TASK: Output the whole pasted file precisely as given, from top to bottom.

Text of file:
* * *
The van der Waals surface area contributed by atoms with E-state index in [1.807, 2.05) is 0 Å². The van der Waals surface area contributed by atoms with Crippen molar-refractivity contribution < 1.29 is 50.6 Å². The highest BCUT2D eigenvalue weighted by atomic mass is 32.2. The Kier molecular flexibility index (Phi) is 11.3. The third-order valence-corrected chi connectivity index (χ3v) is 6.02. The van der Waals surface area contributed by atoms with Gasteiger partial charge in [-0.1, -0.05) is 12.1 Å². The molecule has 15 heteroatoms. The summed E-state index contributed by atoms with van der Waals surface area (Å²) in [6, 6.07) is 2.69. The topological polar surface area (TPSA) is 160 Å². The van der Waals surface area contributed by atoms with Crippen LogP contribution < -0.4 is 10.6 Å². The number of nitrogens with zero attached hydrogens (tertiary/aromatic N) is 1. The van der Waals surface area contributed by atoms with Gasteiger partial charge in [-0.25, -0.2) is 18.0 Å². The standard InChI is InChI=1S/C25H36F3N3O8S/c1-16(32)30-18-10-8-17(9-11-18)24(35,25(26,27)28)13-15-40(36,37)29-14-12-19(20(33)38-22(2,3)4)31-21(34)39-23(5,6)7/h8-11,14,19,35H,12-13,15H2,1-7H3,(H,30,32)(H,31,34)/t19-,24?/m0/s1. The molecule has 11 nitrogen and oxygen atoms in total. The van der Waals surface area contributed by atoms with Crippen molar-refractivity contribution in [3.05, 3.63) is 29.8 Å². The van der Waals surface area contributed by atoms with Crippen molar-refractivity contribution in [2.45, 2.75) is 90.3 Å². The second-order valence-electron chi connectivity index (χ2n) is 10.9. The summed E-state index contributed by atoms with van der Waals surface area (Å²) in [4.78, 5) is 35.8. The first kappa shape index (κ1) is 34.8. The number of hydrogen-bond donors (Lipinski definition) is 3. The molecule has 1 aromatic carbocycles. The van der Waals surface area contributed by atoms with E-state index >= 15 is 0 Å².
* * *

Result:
The van der Waals surface area contributed by atoms with E-state index in [1.807, 2.05) is 0 Å². The van der Waals surface area contributed by atoms with Crippen molar-refractivity contribution < 1.29 is 50.6 Å². The highest BCUT2D eigenvalue weighted by atomic mass is 32.2. The Kier molecular flexibility index (Phi) is 11.3. The third-order valence-corrected chi connectivity index (χ3v) is 6.02. The van der Waals surface area contributed by atoms with Gasteiger partial charge in [-0.1, -0.05) is 12.1 Å². The molecule has 15 heteroatoms. The summed E-state index contributed by atoms with van der Waals surface area (Å²) in [6, 6.07) is 2.69. The topological polar surface area (TPSA) is 160 Å². The van der Waals surface area contributed by atoms with Crippen LogP contribution < -0.4 is 10.6 Å². The number of nitrogens with zero attached hydrogens (tertiary/aromatic N) is 1. The van der Waals surface area contributed by atoms with Gasteiger partial charge in [-0.25, -0.2) is 18.0 Å². The standard InChI is InChI=1S/C25H36F3N3O8S/c1-16(32)30-18-10-8-17(9-11-18)24(35,25(26,27)28)13-15-40(36,37)29-14-12-19(20(33)38-22(2,3)4)31-21(34)39-23(5,6)7/h8-11,14,19,35H,12-13,15H2,1-7H3,(H,30,32)(H,31,34)/t19-,24?/m0/s1. The molecule has 11 nitrogen and oxygen atoms in total. The van der Waals surface area contributed by atoms with Crippen molar-refractivity contribution in [3.05, 3.63) is 29.8 Å². The van der Waals surface area contributed by atoms with Crippen molar-refractivity contribution in [2.45, 2.75) is 90.3 Å². The second-order valence-electron chi connectivity index (χ2n) is 10.9. The summed E-state index contributed by atoms with van der Waals surface area (Å²) in [4.78, 5) is 35.8. The first kappa shape index (κ1) is 34.8. The number of hydrogen-bond donors (Lipinski definition) is 3. The molecule has 1 aromatic carbocycles. The van der Waals surface area contributed by atoms with E-state index >= 15 is 0 Å².